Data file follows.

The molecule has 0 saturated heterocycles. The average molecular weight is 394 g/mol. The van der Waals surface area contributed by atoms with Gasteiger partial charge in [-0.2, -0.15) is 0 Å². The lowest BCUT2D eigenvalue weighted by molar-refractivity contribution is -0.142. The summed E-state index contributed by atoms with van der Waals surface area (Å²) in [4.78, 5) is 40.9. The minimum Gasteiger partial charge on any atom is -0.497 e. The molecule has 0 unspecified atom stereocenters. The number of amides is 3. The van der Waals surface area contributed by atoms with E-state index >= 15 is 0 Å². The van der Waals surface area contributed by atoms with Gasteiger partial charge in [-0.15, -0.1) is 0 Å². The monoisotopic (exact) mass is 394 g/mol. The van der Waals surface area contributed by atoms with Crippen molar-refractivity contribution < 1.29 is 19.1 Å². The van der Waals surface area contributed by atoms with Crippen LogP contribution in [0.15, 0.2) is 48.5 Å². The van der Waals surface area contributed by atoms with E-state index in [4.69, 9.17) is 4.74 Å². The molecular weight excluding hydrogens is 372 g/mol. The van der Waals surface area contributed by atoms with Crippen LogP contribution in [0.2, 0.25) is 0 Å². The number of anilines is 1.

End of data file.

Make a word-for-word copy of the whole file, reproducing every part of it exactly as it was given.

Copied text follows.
The molecule has 0 saturated heterocycles. The average molecular weight is 394 g/mol. The van der Waals surface area contributed by atoms with Gasteiger partial charge in [-0.2, -0.15) is 0 Å². The lowest BCUT2D eigenvalue weighted by molar-refractivity contribution is -0.142. The summed E-state index contributed by atoms with van der Waals surface area (Å²) in [4.78, 5) is 40.9. The minimum Gasteiger partial charge on any atom is -0.497 e. The molecule has 0 unspecified atom stereocenters. The number of amides is 3. The van der Waals surface area contributed by atoms with E-state index >= 15 is 0 Å². The van der Waals surface area contributed by atoms with Gasteiger partial charge in [-0.15, -0.1) is 0 Å². The monoisotopic (exact) mass is 394 g/mol. The van der Waals surface area contributed by atoms with Crippen molar-refractivity contribution < 1.29 is 19.1 Å². The van der Waals surface area contributed by atoms with Crippen LogP contribution in [0.15, 0.2) is 48.5 Å². The van der Waals surface area contributed by atoms with E-state index in [4.69, 9.17) is 4.74 Å². The molecular weight excluding hydrogens is 372 g/mol. The van der Waals surface area contributed by atoms with Crippen LogP contribution in [0.2, 0.25) is 0 Å². The number of anilines is 1.